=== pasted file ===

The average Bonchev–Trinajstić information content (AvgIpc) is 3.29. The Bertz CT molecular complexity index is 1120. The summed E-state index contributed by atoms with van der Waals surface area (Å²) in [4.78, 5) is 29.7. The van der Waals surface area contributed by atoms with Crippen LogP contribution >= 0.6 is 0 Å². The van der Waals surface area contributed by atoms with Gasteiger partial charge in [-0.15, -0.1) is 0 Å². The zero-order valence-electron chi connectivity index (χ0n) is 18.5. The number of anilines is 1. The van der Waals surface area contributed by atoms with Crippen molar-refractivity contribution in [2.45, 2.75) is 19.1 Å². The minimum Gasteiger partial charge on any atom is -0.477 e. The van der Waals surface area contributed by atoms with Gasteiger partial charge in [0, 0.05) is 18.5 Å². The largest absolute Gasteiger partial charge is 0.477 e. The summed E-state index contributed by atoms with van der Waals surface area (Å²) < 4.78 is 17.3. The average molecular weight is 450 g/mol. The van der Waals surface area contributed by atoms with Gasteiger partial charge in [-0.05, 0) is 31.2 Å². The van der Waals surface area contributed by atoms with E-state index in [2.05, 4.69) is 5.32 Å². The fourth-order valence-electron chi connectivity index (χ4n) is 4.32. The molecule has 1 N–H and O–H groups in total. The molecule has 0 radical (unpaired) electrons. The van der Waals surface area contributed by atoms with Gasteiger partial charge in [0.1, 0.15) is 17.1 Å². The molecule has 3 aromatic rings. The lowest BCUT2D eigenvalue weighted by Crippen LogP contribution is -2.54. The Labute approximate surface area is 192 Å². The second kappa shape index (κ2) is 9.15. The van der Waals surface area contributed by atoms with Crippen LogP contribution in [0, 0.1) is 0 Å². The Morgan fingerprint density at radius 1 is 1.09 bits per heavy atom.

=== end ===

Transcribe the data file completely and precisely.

The average Bonchev–Trinajstić information content (AvgIpc) is 3.29. The Bertz CT molecular complexity index is 1120. The summed E-state index contributed by atoms with van der Waals surface area (Å²) in [4.78, 5) is 29.7. The van der Waals surface area contributed by atoms with Crippen LogP contribution >= 0.6 is 0 Å². The van der Waals surface area contributed by atoms with Gasteiger partial charge in [-0.15, -0.1) is 0 Å². The zero-order valence-electron chi connectivity index (χ0n) is 18.5. The number of anilines is 1. The van der Waals surface area contributed by atoms with Crippen molar-refractivity contribution in [2.45, 2.75) is 19.1 Å². The minimum Gasteiger partial charge on any atom is -0.477 e. The van der Waals surface area contributed by atoms with Gasteiger partial charge in [0, 0.05) is 18.5 Å². The largest absolute Gasteiger partial charge is 0.477 e. The summed E-state index contributed by atoms with van der Waals surface area (Å²) < 4.78 is 17.3. The average molecular weight is 450 g/mol. The van der Waals surface area contributed by atoms with Gasteiger partial charge in [-0.05, 0) is 31.2 Å². The van der Waals surface area contributed by atoms with E-state index in [2.05, 4.69) is 5.32 Å². The fourth-order valence-electron chi connectivity index (χ4n) is 4.32. The molecule has 1 N–H and O–H groups in total. The molecule has 0 radical (unpaired) electrons. The van der Waals surface area contributed by atoms with Gasteiger partial charge in [0.1, 0.15) is 17.1 Å². The molecule has 3 aromatic rings. The lowest BCUT2D eigenvalue weighted by Crippen LogP contribution is -2.54. The Labute approximate surface area is 192 Å². The second kappa shape index (κ2) is 9.15. The van der Waals surface area contributed by atoms with Crippen LogP contribution in [0, 0.1) is 0 Å². The Morgan fingerprint density at radius 1 is 1.09 bits per heavy atom.